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My Advice for the New College Graduate: How to Land a Job and Survive After College

Updated on June 1, 2015

My Post-College Realization

So you have invested the last two, four...dare I say six years to college and now you have or will be graduating and feel lost at the thought of what to do next? Graduating from college can be an exciting yet dreaded event that makes you face the reality that you have to start paying back your loans, while looking for a job in a competitive market.

I too shuddered at the thought and worry of graduating with my Bachelor's Degree. What would I do after I finished my internship and graduated? Here is my story...Just recently, I graduated with my Bachelor's degree in Social Work and minor in Psychology. My last months of college was spent fulfilling my internship hours at a crisis call center (30 hours per week). And I had generated a nice amount of student loans (let's say under $10,000). The prospect of graduating was exciting yet my heart fluttered when I realized that I only have a limited amount of time to meet Graduate School Applications and Deadlines, not to mention job searches and student loan payments. I became overwhelmed with theses thoughts and began preparing for what happened next.

Once I graduated, I made some major mistakes which I really hope someone will learn from. I also made some great decisions which lead me to acquire three jobs as a social worker! So what did I learn along the way?


How I Landed 3 Jobs After College


1) Write a fantastic resume

  • When I was at my internship we would have weekly meetings that involved all the interns and supervisors. Each week we would discuss different topics usually related to job searching after college. One thing that set me apart from some of the other interns was the fact that I was continually offered interviews while I was still in college. Here is some advice:
  • Keep your resume SHORT, mine was 2 pages
  • Do not use wordy, extra information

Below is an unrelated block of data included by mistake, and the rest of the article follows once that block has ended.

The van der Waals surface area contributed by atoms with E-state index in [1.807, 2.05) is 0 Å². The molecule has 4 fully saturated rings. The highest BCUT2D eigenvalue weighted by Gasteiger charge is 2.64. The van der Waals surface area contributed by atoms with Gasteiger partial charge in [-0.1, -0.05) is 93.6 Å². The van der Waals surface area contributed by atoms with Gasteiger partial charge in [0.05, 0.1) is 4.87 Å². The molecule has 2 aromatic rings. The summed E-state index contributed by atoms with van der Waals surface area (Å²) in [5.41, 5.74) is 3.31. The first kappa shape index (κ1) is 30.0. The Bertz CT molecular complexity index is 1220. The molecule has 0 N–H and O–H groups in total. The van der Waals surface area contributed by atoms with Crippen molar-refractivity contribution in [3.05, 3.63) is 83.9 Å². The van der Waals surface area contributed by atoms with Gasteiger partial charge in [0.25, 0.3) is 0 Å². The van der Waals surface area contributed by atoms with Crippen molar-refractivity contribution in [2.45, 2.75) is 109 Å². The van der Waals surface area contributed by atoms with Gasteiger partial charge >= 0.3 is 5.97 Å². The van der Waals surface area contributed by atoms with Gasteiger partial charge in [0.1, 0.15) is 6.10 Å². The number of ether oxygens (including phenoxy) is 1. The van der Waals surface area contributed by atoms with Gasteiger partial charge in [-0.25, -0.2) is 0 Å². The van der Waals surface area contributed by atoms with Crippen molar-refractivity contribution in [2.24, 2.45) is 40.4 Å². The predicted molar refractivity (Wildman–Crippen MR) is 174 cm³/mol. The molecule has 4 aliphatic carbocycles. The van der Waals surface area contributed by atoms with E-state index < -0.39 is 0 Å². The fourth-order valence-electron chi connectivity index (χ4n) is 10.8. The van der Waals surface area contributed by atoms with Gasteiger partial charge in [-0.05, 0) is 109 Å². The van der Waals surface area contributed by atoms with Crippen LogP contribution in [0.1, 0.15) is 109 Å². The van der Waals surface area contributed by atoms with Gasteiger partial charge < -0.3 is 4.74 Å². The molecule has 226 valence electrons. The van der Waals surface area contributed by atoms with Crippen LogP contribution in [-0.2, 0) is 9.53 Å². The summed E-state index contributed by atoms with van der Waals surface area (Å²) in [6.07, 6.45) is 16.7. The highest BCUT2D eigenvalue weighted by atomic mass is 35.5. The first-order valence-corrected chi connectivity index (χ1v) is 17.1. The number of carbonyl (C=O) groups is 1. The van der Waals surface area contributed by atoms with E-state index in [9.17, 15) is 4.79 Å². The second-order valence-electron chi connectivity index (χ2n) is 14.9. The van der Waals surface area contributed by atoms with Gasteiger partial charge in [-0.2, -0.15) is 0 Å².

• Make sure when you print it, there aren't headings that start on one page and continue to the next, you want it to flow. You don't want the reader to have to keep flipping back and forth between pages to see where you worked on one page and what you did there on the other.
  • Really pull your greatest strengths, you have them trust me! Dig deep! Did you make the deans list one year? Did you take any classes that weren't required such as Coursera (A free database of classes you can take online, yes, free! Just for the sake of learning)
  • Do you have any strengths that can really set you apart from the rest? For example, on my resume which is related to Social Work, I wrote under my Proficiencies that I am the author of an online blog that has generated over 100,000 views. They may not need that in Social Work but it does show the person that I have other interests that illustrate extra skills such as writing and sharing information with others
  • Have two separate resumes. Face it, you have been in college for the last six years, you have probably had jobs that are very old and unrelated to your field. If your resume is over three pages, I would suggest cutting some of the older jobs out. You can always keep them on file on your alternate resume, I just recommend making a solid resume where you can focus on your recent, relate-able endeavors


2) Take every interview you can get related to your field, if it's not in your desired location and you are offered an interview, at least go to the interview